I appreciated the way that the lid finally closed on the Telltale’s The Walking Dead, and the decision to wrap everything up in just four episodes felt, to me at least, the right choice to make. While collective distractions and over-saturated plot lines can seem all too familiar with the franchise as a whole, to finally see the nail hammered into the coffin on a strong note is a far braver achievement made when compared to its peers.
With Yoshi's Crafted World, Good-Feel should be very proud of themselves for what they have achieved with this heartwarming adventure. Not only have they created a Yoshi game that convincingly pulls the series out from under the ever-widening shadow of Super Mario World 2: Yoshi's Island, but they have also managed to prop it securely on its own aspirational eye-candy pedestal as a result.
Call me old fashioned, but when it comes to wanting a simple structured progression system akin to Trials Evolution, Trials Rising’s tendency to shamelessly Michael Bay the presentation did leave me pining for simpler times. However, I still found Trials Rising incredibly engrossing enough to fill dinner breaks and free time with the convenient ability to master the bunny hop anytime and anywhere.
If you’re looking for something with a deep story, items to collect and a leveling up system, then Ape Out is not what you’re looking for. However, if you want something that gets straight to the point and plays like Quentin Tarantino’s take on the Cowboy Bebop opening, then get ready for some whiplash whilst spanking the monkey.
It may be a three-year-old game at this point, but BlazBlue CentralFiction Special Edition is a fine example of the quality Arc Systems Works puts into their games. The fact that all the downloadable content is included at such a decent price point makes this complete package a necessity on the Nintendo Switch.
Taken as a whole, Aragami: Shadow Edition does the sneak ‘n’ stab genre well enough to tickle the taste buds of its fans. Others not quite as invested will probably only get a moderate amount of enjoyment with little satisfaction in gameplay outside of some nice ideas and the relief of accomplishment.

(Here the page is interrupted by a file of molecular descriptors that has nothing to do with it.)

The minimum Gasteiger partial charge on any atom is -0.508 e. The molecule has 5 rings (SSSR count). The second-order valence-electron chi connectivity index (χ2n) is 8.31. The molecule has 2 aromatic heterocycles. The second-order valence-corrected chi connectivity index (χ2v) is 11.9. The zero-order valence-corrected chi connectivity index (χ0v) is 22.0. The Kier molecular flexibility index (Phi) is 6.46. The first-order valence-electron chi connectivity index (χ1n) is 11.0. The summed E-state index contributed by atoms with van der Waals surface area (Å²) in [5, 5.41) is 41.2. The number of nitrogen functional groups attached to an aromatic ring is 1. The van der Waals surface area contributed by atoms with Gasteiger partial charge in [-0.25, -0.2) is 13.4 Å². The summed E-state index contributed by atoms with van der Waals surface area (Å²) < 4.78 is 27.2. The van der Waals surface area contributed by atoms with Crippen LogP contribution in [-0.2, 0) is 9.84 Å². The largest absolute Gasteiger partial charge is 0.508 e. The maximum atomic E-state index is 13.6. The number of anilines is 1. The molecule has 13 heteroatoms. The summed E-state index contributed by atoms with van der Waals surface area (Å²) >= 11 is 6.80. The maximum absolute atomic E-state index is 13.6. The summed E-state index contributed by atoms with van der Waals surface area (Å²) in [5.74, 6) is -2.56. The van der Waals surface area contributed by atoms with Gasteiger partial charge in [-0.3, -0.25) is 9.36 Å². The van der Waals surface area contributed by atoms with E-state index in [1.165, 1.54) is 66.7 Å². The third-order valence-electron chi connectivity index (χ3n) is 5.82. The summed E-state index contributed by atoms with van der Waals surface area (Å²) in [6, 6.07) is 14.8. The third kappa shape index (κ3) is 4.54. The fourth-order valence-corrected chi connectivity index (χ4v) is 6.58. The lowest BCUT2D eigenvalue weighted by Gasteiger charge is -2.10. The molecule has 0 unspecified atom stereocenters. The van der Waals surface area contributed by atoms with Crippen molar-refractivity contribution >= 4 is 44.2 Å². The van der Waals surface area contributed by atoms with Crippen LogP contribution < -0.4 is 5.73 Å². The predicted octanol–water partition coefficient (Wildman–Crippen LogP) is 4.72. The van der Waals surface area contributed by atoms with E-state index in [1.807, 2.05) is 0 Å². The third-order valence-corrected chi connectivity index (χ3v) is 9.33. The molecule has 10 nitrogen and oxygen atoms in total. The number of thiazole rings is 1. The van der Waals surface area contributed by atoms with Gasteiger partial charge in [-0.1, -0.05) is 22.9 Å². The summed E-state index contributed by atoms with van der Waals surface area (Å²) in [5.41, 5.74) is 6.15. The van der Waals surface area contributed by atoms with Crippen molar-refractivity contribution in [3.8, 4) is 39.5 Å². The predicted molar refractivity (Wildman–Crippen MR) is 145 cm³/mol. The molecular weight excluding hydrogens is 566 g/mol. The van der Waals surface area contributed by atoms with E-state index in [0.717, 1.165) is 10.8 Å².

Granted, by today’s standards Dragons Lair may even be considered as a pretty awful game in every angle outside its drop-dead gorgeous Disney-flavoured smut. However, Dragon’s Lair Trilogy is another important slice of gaming history and one that can now be added to the growing museum on the Nintendo Switch.
Despite its flaws, Sundered: Eldritch Edition contains enough magic to keep developer Thunder Lotus Games intact as an interesting and viable studio. There is a lot to be found here that would usually keep me enticed if it wasn’t following last year’s more entertaining alternatives.
The Walking Dead: The Final Season Episode 3 – Broken Toys may stumble upon an all too familiar plotline, but the chemistry between the two most important roles helps to iron out the creases thanks to a believable and important companionship. My decisions standing in Clementine’s shoes conjures certain anticipation within me in how it may affect the final strokes of the series. Whether there will be alternative conclusions or a single ending set in stone is yet to be made clear.
Atari Flashback Classics may be missing some slices of the golden age of arcade history, but the licences and features it does have are enough to warrant a purchase for the casual collector. Despite there being a huge amount of games on offer, a lot of them are either copycat concoctions of more successful games which are still found here or multiple system ports of the same game.